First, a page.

Race to Richmond
Race to Richmond
One of Republican gubernatorial candidate Robert F. McDonnell's top supporters apologized Monday after a video surfaced of her mocking Democrat R. Creigh Deeds's speaking style at a McDonnell campaign event Sept. 25.
In the video, which was shot by the Deeds campaign and leaked Monday morning to a popular political blog, Washington Mystics managing partner Sheila C. Johnson told a crowd that she was looking for a governor who could communicate. "The other people I talk to, especially his op-op-op-o-opponent, di-di-did this all through my interview with him," she said. "He could not articulate what needed to be done."
The statement was condemned by the National Stuttering Association, and a top Deeds aide called it a "petty, personal attack."
"Two weeks ago I made reference to Creigh Deeds's inability to clearly communicate effective solutions to the serious problems facing Virginia," Johnson said in a statement after the video had buzzed around the Internet. "I shouldn't have done it in the manner in which I did, and for that I apologize for any offense he, or others, may have taken."
Johnson, a Democrat and co-founder of Black Entertainment Television, crossed party lines over the summer to endorse McDonnell. McDonnell was at the campaign event during Johnson's remarks.
"Why the Deeds campaign wants to attack a prominent supporter of both Governor Tim Kaine and President Barack Obama, while reminding voters that she strongly supports Bob McDonnell for governor, is beyond us," McDonnell spokesman Tucker Martin said.
In a call with reporters, Deeds senior adviser Mo Elleithee said that the Democratic state senator has never had a stutter diagnosis but that many in the disability community had been offended by Johnson.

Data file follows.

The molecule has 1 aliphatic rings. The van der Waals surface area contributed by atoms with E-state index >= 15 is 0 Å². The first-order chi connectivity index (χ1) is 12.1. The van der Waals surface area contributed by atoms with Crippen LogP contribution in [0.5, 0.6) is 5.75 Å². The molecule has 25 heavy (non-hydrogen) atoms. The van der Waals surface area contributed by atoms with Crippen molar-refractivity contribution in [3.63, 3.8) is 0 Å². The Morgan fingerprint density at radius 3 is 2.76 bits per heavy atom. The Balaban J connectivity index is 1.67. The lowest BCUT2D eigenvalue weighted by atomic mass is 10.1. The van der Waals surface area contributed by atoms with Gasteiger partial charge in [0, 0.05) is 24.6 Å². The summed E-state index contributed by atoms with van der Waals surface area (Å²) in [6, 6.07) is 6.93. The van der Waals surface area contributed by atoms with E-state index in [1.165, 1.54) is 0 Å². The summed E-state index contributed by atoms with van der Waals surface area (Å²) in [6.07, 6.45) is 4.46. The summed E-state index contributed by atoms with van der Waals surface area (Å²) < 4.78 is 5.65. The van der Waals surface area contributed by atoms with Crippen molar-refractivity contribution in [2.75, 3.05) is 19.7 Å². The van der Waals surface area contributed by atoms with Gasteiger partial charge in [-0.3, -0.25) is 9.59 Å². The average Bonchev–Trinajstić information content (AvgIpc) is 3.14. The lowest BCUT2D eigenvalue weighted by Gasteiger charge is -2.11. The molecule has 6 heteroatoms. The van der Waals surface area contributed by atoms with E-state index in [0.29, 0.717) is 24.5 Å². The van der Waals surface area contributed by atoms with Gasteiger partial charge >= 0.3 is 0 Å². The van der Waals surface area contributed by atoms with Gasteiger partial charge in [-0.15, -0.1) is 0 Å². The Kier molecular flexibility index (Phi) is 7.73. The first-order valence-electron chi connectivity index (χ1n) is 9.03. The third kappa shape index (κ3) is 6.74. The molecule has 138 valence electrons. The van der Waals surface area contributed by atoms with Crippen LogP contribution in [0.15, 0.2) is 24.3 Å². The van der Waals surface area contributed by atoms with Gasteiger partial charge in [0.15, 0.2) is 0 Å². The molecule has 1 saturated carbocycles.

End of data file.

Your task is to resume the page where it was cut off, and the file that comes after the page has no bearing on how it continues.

"He sometimes stumbles over his words. He's spoken that way his entire life. He's never sought medical attention for it," Elleithee said. "Whether or not Creigh has a speaking issue is less important than their blanket indictment about people who have speech impediments."
Moran Tells Deeds To Lighten Up
Rep. James P. Moran Jr. (D-Va.) said that Virginia state Sen. R. Creigh Deeds (D-Bath) is in a position to win his campaign for governor but also said that he counseled his party's nominee Sunday night to run fewer negative and more positive ads.
"We had a conversation last night," Moran said. "I said, 'All your consultants are going to tell you to go negative, just like they told my brother. And spend all your money on negative, because positive ads don't move anything.' . . . I said, 'You've got to go with your instinct. You're a genuine guy. People relate to you.'
"That's how Creigh won the primary, and I think that's how he'll win the general, by showing that he's a very decent guy," Moran said. People know about Republican Robert F. McDonnell's controversial graduate school thesis, Moran said, and "the people who care about the thesis, they're in Northern Virginia and . . . they know. But there's got to be more. He's got to give people a reason to vote for Creigh."
Moran said Deeds told him he agreed. Moran also said he thinks the $1 million in national Democratic money coming to Deeds is a sign national party members think the campaign is winnable.
The comments came as Deeds toured a Shirlington shopping center with the congressman and his aforementioned brother Brian, whose loss in the Democratic primary to Deeds in June has been thought by many to have come partly because his campaign was too negative. Also with them was Sen. Mark Warner (D-Va.).
Warner squired Deeds to restaurants and outdoor patio areas, introducing him as his friend and telling potential voters that if they liked the progress Virginia has made under Deeds's leadership, they should back him.
"I'm just a former governor, sitting senator. I'm not a pundit," Warner said of Moran's comments. "I think you'll see Creigh make a positive case. I think that's why he was successful in his primary, and I think that's why he'll be successful in 29 days."
-- Rosalind S. Helderman